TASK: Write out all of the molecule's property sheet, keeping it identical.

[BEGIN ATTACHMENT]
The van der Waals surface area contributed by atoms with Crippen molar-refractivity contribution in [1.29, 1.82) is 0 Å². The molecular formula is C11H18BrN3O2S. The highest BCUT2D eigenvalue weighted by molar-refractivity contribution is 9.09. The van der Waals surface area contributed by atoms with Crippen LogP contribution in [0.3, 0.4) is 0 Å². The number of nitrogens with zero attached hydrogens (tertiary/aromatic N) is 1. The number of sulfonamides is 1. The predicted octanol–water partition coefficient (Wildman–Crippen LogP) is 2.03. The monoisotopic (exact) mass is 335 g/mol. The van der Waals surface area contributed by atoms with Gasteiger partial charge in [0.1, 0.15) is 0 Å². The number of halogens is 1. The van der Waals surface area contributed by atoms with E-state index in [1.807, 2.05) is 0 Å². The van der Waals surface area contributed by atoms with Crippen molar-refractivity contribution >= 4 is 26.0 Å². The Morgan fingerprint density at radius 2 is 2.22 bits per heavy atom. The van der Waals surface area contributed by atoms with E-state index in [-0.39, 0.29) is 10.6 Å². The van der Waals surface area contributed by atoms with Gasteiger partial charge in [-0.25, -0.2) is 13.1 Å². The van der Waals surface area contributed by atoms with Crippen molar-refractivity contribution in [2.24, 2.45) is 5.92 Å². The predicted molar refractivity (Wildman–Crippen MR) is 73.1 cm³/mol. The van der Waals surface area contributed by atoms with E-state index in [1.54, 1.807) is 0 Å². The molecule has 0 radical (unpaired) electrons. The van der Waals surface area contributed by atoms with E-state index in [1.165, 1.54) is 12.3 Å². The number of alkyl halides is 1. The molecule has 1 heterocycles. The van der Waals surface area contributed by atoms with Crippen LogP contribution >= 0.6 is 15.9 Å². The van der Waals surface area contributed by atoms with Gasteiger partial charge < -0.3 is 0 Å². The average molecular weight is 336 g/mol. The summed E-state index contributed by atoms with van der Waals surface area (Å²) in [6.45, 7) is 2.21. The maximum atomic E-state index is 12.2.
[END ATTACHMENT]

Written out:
The van der Waals surface area contributed by atoms with Crippen molar-refractivity contribution in [1.29, 1.82) is 0 Å². The molecular formula is C11H18BrN3O2S. The highest BCUT2D eigenvalue weighted by molar-refractivity contribution is 9.09. The van der Waals surface area contributed by atoms with Crippen LogP contribution in [0.3, 0.4) is 0 Å². The number of nitrogens with zero attached hydrogens (tertiary/aromatic N) is 1. The number of sulfonamides is 1. The predicted octanol–water partition coefficient (Wildman–Crippen LogP) is 2.03. The monoisotopic (exact) mass is 335 g/mol. The van der Waals surface area contributed by atoms with Gasteiger partial charge in [0.1, 0.15) is 0 Å². The number of halogens is 1. The van der Waals surface area contributed by atoms with E-state index in [1.807, 2.05) is 0 Å². The van der Waals surface area contributed by atoms with Crippen molar-refractivity contribution >= 4 is 26.0 Å². The Morgan fingerprint density at radius 2 is 2.22 bits per heavy atom. The van der Waals surface area contributed by atoms with E-state index in [-0.39, 0.29) is 10.6 Å². The van der Waals surface area contributed by atoms with Gasteiger partial charge in [-0.25, -0.2) is 13.1 Å². The van der Waals surface area contributed by atoms with Crippen molar-refractivity contribution in [2.24, 2.45) is 5.92 Å². The predicted molar refractivity (Wildman–Crippen MR) is 73.1 cm³/mol. The van der Waals surface area contributed by atoms with E-state index in [1.54, 1.807) is 0 Å². The molecule has 0 radical (unpaired) electrons. The van der Waals surface area contributed by atoms with E-state index in [1.165, 1.54) is 12.3 Å². The number of alkyl halides is 1. The molecule has 1 heterocycles. The van der Waals surface area contributed by atoms with Crippen LogP contribution >= 0.6 is 15.9 Å². The van der Waals surface area contributed by atoms with Gasteiger partial charge < -0.3 is 0 Å². The average molecular weight is 336 g/mol. The summed E-state index contributed by atoms with van der Waals surface area (Å²) in [6.45, 7) is 2.21. The maximum atomic E-state index is 12.2.